What is rally? According to the American Kennel Club (AKC) pamphlet, it is “a companion sport to AKC Obedience. Both require teamwork between dog and handler along with similar performance skills.” What is fun about rally is you move at your own pace, just you and your dog. You don’t have to dress up in show clothes, and the dog doesn’t have to be freshly groomed!
A rally course has between 10 - 20 “stations” with signs describing the exercise that should be performed in close proximity to the sign itself, either directly in front of the sign or off to the left of the sign. The judge sets up the course, and handlers are encouraged to walk the course and ask questions of the judge during this walk through period. You will also be able to pick up a copy of the course when you check in, so that you can refresh your memory on any exercises, and practice while you wait with your dog.
“Scoring is not as rigorous as traditional obedience. Communication between handler and dog is encouraged and perfect heel position is not required.” There are 3 levels of competition, Novice (RN), Advanced, (RA) and Excellent, (RE). The number of stations increase with each level, and the level of difficulty increase. In the first two levels you can clap your hands and pat your leg as encouragement, and talk to the dog, but you cannot touch the dog at any time, at the Excellent level physical encouragement is not allowed.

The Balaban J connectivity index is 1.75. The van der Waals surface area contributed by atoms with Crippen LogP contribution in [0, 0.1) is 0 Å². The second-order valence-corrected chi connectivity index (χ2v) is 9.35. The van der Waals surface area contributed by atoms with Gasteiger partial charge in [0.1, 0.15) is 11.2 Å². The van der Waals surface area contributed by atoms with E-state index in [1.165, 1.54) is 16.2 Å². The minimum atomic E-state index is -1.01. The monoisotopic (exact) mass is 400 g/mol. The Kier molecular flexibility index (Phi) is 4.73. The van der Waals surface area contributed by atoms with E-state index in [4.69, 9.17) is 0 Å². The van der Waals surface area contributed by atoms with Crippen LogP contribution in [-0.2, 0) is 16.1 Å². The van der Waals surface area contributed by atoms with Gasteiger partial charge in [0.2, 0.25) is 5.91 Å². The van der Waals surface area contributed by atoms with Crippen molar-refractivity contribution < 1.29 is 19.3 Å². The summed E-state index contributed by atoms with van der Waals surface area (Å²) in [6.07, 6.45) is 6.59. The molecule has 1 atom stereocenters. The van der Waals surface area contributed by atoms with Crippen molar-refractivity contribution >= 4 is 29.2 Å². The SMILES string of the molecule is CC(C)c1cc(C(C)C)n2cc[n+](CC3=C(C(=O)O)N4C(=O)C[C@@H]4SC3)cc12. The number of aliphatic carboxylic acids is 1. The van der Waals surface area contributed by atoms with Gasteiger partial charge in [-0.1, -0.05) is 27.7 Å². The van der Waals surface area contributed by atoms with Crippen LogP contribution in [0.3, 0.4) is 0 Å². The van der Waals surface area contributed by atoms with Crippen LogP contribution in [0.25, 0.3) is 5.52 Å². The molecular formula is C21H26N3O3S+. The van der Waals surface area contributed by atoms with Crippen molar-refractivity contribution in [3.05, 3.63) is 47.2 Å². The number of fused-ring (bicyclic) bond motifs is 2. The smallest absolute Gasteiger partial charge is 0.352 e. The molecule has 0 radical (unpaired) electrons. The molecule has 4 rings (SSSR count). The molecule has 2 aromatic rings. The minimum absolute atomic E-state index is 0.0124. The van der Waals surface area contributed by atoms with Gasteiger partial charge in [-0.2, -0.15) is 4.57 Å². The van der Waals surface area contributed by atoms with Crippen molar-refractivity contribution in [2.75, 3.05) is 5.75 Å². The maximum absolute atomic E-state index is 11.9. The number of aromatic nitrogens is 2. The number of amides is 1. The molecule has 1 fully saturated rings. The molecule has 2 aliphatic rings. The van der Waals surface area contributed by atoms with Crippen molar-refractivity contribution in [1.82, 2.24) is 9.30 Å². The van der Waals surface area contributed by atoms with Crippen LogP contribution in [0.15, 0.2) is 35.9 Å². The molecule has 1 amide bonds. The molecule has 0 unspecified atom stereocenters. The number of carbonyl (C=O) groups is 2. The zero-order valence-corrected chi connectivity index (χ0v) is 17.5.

Everyone starts out with a perfect 100 score sheet, and points are deducted for for mistakes, such as doing an exercise incorrectly, the dog not sitting, or missing an exercise, etc. A “Qualifying Leg” is a score of 70 points. Three qualifying legs are required for the each level, under 2 different judges. Each dog is timed, but times are only counted if two dogs earn the same score. Ribbons for 1st - 4th are given out at the end of each division. Rally advanced and excellent are performed off-leash.
To get started:
- Register your dog with AKC
- Make sure they are up on all vaccinations
- At home you can start teaching your dog to heel, sit and down
- Find a training club in your area and attend classes
- Visit AKC Rally and become familiar with the signs
- Attend a rally trial or clinic and don’t be afraid to ask questions